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Three charts to bear in mind

Posted on April 29, 2014 by Paul Mac Flynn

Today's UK GDP figures showed continuing growth of 0.8% in the first quarter of 2014. Growth was mainly due to the UK's large service sector but there was also welcome if not belated growth in manufacturing. Year on year growth is now calculated to be averaging at about 3%, well above most other developed economies. While growth is welcome, if the experience of the last number of years has taught us anything it is that we should question good news as much as we do bad news.
There are several worrying trends within the UK economy at the moment. Firstly there has been no recovery in business investment, a key driver of sustainable growth. Despite many commentators citing balanced growth, as the chart below shows business investment shows no sign of driving the recovery.

Bus Investment


So what is driving the recovery? It is too early to say for Q1 of 2014 but the figures for 2013 show that household expenditure increased 2.2% in 2013 at a time when wages were still declining in real terms. The increase in services sector in Q1 of 2014 was largely driven by increases in the Distribution, Hotels & Restaurant sector, which is quite dependent on discretionary spending by households as well as tourism. Where could this increased consumption be coming from? The chart below shows the evolution of the Household Savings Ratio since 2010. Households have started to run down savings and borrow to fund consumption. In GB a lot of this leverage has been driven by rapidly increasing house prices. Starting to sound familiar?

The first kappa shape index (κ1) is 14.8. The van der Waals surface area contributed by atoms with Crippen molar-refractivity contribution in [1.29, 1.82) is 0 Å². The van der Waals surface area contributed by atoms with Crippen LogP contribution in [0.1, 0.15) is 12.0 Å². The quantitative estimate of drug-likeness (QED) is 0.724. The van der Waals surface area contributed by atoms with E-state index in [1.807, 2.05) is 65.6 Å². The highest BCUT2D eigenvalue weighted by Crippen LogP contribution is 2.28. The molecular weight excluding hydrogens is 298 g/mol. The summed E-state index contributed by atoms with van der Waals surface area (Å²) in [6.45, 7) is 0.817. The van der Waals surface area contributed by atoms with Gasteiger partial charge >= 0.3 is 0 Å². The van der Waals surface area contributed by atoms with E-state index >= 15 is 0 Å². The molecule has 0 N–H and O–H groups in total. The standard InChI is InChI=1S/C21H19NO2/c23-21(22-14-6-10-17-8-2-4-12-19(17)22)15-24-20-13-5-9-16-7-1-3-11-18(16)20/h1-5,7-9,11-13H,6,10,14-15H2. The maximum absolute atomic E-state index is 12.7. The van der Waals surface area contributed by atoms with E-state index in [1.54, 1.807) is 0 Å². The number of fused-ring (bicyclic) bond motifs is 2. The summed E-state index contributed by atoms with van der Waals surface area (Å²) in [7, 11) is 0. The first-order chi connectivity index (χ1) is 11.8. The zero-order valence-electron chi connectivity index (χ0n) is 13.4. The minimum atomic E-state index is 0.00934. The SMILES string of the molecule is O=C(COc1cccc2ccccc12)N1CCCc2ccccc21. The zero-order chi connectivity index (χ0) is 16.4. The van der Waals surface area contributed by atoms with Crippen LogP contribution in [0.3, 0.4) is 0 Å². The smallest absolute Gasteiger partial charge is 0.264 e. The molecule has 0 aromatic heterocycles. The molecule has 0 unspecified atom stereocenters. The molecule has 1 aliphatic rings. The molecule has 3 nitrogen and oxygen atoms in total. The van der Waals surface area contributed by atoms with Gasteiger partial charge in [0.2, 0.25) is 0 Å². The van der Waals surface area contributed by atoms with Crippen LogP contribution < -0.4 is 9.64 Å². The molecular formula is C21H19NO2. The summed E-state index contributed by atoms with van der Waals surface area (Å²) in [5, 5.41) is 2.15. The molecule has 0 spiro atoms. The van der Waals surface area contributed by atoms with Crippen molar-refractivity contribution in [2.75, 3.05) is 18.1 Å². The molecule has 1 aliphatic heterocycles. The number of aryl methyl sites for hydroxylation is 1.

HH Savins rate



Finally it is worth remembering that lots of other things have changed since 2010, in particular the population of the UK. While in Q4 of 2013 the UK economy was 2.6% below its peak in Q1 2008, GDP per head (GDP divided by population) was still some 6.1% below its 2008 Q1 level. It remains to be seen how much of 2014's growth will be down to population increases.

 

GDP ph



All of this to say that while recent growth has been positive and more broad-based than before, major macro risks remain. Monetary policy remains exceptionally loose and cannot remain that way forever. The Eurozone has entered a period of relative calm, but the dangers of a relapse are significant. Investment, increased wages and trade should be driving this recovery. They are not. It is worth asking why.

Posted in: MacroeconomicsNorthern Ireland

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